Bill Gates recommended and reviewed this book. And I try to pick up anything he recommends. How could you not? He’s got loads of money, is trying to save the world almost single-handily, and reads far more books than me. So when he suggests a book, I pay attention.
Almost all of his books hit the mark for me. They resonant, move, and impact me.
This book, unfortunately, was one of those rare stories where I just had a hard time connecting with the author. And that is surprising considering the power and depth of her story. Diagnosed with stage IV colon cancer, one of the ugliest forms of cancers she says.
The first lesson of my new cancer life-the first thing to go is pride.
Then there was her mystery illness no doctor could fix.
And then her background with the prosperity gospel. She teaches the history of Christianity as a professor at Duke Divinity School.
Her book could write itself, and I feel like it did in this case.
It was a difficult read because it was hard to follow. The writing style had her bouncing between cancer treatments, old illnesses, moments spent in churches, and the stories of a funky, sarcastic woman who conveys that in her writing.
When I came up for air with this book, I just kept thinking about how sassy she is and how amazing she would be to know. Her life is fascinating, but her strong will is something to admire. My only qualms were with the story.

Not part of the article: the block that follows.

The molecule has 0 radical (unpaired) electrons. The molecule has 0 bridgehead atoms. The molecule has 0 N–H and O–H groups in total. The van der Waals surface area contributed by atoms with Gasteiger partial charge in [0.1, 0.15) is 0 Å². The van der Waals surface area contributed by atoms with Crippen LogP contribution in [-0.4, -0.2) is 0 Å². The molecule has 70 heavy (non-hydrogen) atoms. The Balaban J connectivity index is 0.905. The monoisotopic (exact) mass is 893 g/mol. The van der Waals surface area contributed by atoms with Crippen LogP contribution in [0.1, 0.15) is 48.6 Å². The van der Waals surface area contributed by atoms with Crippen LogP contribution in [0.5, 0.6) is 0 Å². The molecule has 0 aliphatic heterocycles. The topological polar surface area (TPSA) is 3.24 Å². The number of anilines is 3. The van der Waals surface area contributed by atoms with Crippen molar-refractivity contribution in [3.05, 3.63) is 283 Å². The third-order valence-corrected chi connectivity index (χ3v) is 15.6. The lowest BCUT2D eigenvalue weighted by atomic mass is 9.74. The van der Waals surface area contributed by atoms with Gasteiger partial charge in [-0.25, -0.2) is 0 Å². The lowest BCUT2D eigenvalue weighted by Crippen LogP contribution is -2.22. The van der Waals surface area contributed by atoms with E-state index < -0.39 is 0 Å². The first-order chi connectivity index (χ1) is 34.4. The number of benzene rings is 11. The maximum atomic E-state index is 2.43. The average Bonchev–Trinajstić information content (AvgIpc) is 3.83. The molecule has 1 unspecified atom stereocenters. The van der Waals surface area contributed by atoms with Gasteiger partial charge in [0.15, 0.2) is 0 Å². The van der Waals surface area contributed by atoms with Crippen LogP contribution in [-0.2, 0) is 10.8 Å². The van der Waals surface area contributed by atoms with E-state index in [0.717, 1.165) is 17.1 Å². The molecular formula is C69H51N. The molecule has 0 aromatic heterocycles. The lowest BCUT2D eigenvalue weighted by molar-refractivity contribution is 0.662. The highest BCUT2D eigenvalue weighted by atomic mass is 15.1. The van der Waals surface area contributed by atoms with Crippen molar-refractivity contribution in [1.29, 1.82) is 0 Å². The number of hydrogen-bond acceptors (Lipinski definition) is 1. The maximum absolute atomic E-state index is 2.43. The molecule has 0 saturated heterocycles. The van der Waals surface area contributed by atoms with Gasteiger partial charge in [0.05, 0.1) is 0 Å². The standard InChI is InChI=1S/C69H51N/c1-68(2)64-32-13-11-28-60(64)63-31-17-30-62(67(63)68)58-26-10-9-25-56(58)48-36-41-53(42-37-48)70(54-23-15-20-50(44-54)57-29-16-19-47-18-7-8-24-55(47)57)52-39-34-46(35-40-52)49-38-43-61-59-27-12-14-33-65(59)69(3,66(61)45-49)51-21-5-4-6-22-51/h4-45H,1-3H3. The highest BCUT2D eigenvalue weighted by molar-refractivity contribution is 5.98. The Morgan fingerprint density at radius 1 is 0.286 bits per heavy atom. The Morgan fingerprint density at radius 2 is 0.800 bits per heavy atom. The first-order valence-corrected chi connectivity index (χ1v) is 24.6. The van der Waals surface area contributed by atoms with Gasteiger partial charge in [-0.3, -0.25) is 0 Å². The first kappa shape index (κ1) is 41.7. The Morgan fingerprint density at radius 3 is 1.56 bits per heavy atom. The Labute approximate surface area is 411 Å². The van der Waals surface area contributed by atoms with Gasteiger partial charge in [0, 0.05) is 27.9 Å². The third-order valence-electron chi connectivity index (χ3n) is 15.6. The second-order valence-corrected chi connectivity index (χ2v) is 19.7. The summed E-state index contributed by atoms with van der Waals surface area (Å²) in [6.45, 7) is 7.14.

There were some unbelievable moments that brought the severity — in what was otherwise a light-hearted book — back to the reader.
The moments of vulnerability where she thinks or her husband.
I don’t want this to be the end of our both lives
Then there is the will of Kate Bowler herself. And she is constantly fighting with this question of fighting the cancer or allowing yourself to surrender to the pain. In her own words:
I continue to work full days. I get up at 6:30 A.M. every day — no matter what — so I won’t miss a moment with my son. When I stop taking the medication that minimizes the numb feeling in my hands and feet, because I want to feel every shred of what is happening to me, my friends practically stage an intervention. When will I realize that surrender is not weakness?
Ask yourself in this situation: What would you do?
And then there’s the perspective from her family and friends. One of my favorite stories is about health care and how her potential life-saving treatment might not be covered by insurance. And it’s costly.
Don’t worry,” says my dad, putting down his book. “Your mother and I have $140,000 in liquid assets.” I will only find out later that my family have all appraised their homes and savings plans — every last one of them — to see what they can cobble together to save my life. My best shot at survival will bankrupt my family.
My best shot at survival will bankrupt my family. How incredibly humbling that line. To even be able to think it, let alone say it aloud.
There is so much value in this little tale. And if the writing style doesn’t fit your fancy, I still urge you to finish in order to see the whole scope of the story.
Perhaps the most important takeaways are how to grieve and comfort someone in pain or going through a loss. Most of the time words are meaningless.
Kate says, “Let’s go back to loving each other in silence.” Just being there was enough.
This was a quote from her husband, which I thought was just brilliant.
“Everything happens for a reason.”
“I’d love to hear it,” he replied.
“Pardon?” she said, startled.
“The reason my wife is dying,” he said.
Our words have meaning.
Perhaps the most important words came from a conversation with her doctor. And this was worth reading the book alone:
Don’t skip to the end,” he said, gently. “Don’t skip to the end.